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My code basically picks random letters and numbers from three lists and makes a random combination with them. I decided to write this code just for fun, however I feel like the code can be made shorter. I just don't know how.

So here is my code:

import random

caps=['A','B','C','D','E','F','G','H','I','J','K','L','M','N','O','P','Q','R','S','T','U','V','W','X','Y','Z']
numbers=['1','2','3','4','5','6','7','8','9','0']
letters=['a','b','c','d','e','f','h','i','j','k','l','m','n','o','p','q','r','s','t','u','v','w','x','y','z']



for j in range (4):
  lengthcaps=len(caps)
  indexcaps=random.randint(0, lengthcaps)
  fillcaps=caps[indexcaps-1]

  lengthnumbers=len(numbers)
  indexnumbers=random.randint(0, lengthnumbers)
  fillnumber=numbers[indexnumbers-1]

  lengthletters=len(letters)
  indexletters=random.randint(0, lengthletters)
  fillletter=letters[indexletters-1]
  
  list=[fillletter,fillcaps,fillnumber]
  index1list=random.randint(0,2)
  index2list=random.randint(0,2)
  index3list=random.randint(0,2)
  index4list=random.randint(0,2)
  index5list=random.randint(0,2)
  index6list=random.randint(0,2)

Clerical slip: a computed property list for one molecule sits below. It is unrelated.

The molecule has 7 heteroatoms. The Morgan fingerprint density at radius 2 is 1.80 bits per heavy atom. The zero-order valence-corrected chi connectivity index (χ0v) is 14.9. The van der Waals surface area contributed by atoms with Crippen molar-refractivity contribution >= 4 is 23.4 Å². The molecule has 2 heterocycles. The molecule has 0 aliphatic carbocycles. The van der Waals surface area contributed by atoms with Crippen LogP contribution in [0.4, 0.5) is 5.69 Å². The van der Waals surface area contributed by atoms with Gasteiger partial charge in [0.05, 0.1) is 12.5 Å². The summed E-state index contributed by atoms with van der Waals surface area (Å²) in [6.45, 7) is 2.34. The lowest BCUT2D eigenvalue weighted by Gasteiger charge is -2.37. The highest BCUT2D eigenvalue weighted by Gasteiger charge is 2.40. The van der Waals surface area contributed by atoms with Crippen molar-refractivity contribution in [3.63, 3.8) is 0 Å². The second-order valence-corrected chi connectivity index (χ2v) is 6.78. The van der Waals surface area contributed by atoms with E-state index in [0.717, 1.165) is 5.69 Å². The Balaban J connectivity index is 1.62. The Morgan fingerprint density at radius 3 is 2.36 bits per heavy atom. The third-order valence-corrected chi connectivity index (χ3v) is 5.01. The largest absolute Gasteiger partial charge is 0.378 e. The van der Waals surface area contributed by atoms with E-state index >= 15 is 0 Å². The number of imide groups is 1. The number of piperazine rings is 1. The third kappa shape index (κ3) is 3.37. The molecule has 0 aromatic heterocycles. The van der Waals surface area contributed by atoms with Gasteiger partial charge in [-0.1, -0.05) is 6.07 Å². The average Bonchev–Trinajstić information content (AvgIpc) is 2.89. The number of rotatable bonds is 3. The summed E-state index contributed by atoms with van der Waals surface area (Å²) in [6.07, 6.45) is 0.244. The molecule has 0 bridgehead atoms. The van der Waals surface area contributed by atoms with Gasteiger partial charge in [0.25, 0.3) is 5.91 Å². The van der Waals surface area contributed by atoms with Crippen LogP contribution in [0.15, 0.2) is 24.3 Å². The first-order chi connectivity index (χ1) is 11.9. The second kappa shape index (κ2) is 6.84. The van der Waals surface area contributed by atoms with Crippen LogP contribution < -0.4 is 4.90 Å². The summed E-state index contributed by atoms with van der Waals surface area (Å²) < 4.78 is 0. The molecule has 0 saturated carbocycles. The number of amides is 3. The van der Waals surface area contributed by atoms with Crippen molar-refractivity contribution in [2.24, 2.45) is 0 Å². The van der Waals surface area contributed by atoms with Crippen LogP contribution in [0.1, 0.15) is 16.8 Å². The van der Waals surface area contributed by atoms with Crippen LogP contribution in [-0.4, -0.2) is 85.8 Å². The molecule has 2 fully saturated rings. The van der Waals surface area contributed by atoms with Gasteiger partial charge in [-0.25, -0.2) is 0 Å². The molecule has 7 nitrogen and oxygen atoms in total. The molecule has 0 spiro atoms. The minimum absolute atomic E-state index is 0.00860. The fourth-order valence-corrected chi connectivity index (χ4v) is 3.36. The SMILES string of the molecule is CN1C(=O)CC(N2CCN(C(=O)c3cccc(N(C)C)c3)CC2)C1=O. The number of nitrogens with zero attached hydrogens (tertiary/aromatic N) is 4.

fill1list=list[index1list]
  fill2list=list[index2list]
  fill3list=list[index3list]
  fill4list=list[index4list]
  fill5list=list[index5list]
  fill6list=list[index6list]
  
  print(fill1list + fill2list + fill3list + fill4list + fill5list + fill6list)

If this is duplicate, please feel free to tell me, because searching for things isn't one of my qualities.

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    \$\begingroup\$ Does this answer your question? Random string generating function \$\endgroup\$
    – alexyorke
    Apr 28 at 5:58
  • \$\begingroup\$ (I value clout in finding solutions/answers higher than knowing them. Developing / deriving original ones (if not necessarily new) is something to practice where finding pre-existing ones doesn't succeed or using them is no option.) \$\endgroup\$
    – greybeard
    Apr 28 at 8:38
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    \$\begingroup\$ @alexyorke Since we review code here to help the Original Poster to improve their code skills, duplicate questions don't have the same meaning they have on Stack Overflow. Duplicate questions are exact duplicates by the same author. \$\endgroup\$
    – pacmaninbw
    Apr 28 at 12:15
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    \$\begingroup\$ if someone wants to generate passwords with this or similar code: in this case you should use the secrets module instead of random \$\endgroup\$
    – Aemyl
    Apr 28 at 20:36
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    \$\begingroup\$ @Jéa the secrets module provides a cryptographically strong source of randomness, meaning that even if you know the last x output values of the random number generator, it is practically impossible to compute its internal state, so the next output is always unpredictable. That's not the case for the random module, which is the reason why it shouldn't be used for security purposes \$\endgroup\$
    – Aemyl
    Apr 28 at 20:59